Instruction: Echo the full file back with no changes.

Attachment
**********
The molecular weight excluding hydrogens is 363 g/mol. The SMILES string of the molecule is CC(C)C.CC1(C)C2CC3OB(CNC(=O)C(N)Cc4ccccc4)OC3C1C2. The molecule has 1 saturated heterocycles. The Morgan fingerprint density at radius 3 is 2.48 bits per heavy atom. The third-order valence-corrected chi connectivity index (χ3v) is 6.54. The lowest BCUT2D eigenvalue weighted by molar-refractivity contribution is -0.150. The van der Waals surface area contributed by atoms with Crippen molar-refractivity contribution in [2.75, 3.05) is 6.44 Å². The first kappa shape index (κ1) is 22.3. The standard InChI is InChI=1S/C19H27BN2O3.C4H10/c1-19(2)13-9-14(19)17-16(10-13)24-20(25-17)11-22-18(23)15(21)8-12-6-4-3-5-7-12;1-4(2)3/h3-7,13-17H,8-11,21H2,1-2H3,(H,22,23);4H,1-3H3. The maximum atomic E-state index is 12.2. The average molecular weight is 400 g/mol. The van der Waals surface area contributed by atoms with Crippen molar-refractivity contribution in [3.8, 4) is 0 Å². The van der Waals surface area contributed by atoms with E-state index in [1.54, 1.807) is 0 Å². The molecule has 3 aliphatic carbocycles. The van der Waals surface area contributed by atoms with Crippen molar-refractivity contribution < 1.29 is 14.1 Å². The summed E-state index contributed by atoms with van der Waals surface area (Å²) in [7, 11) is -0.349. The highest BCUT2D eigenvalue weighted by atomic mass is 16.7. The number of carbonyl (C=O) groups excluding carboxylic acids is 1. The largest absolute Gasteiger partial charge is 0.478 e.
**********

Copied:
The molecular weight excluding hydrogens is 363 g/mol. The SMILES string of the molecule is CC(C)C.CC1(C)C2CC3OB(CNC(=O)C(N)Cc4ccccc4)OC3C1C2. The molecule has 1 saturated heterocycles. The Morgan fingerprint density at radius 3 is 2.48 bits per heavy atom. The third-order valence-corrected chi connectivity index (χ3v) is 6.54. The lowest BCUT2D eigenvalue weighted by molar-refractivity contribution is -0.150. The van der Waals surface area contributed by atoms with Crippen molar-refractivity contribution in [2.75, 3.05) is 6.44 Å². The first kappa shape index (κ1) is 22.3. The standard InChI is InChI=1S/C19H27BN2O3.C4H10/c1-19(2)13-9-14(19)17-16(10-13)24-20(25-17)11-22-18(23)15(21)8-12-6-4-3-5-7-12;1-4(2)3/h3-7,13-17H,8-11,21H2,1-2H3,(H,22,23);4H,1-3H3. The maximum atomic E-state index is 12.2. The average molecular weight is 400 g/mol. The van der Waals surface area contributed by atoms with Crippen molar-refractivity contribution in [3.8, 4) is 0 Å². The van der Waals surface area contributed by atoms with E-state index in [1.54, 1.807) is 0 Å². The molecule has 3 aliphatic carbocycles. The van der Waals surface area contributed by atoms with Crippen molar-refractivity contribution < 1.29 is 14.1 Å². The summed E-state index contributed by atoms with van der Waals surface area (Å²) in [7, 11) is -0.349. The highest BCUT2D eigenvalue weighted by atomic mass is 16.7. The number of carbonyl (C=O) groups excluding carboxylic acids is 1. The largest absolute Gasteiger partial charge is 0.478 e.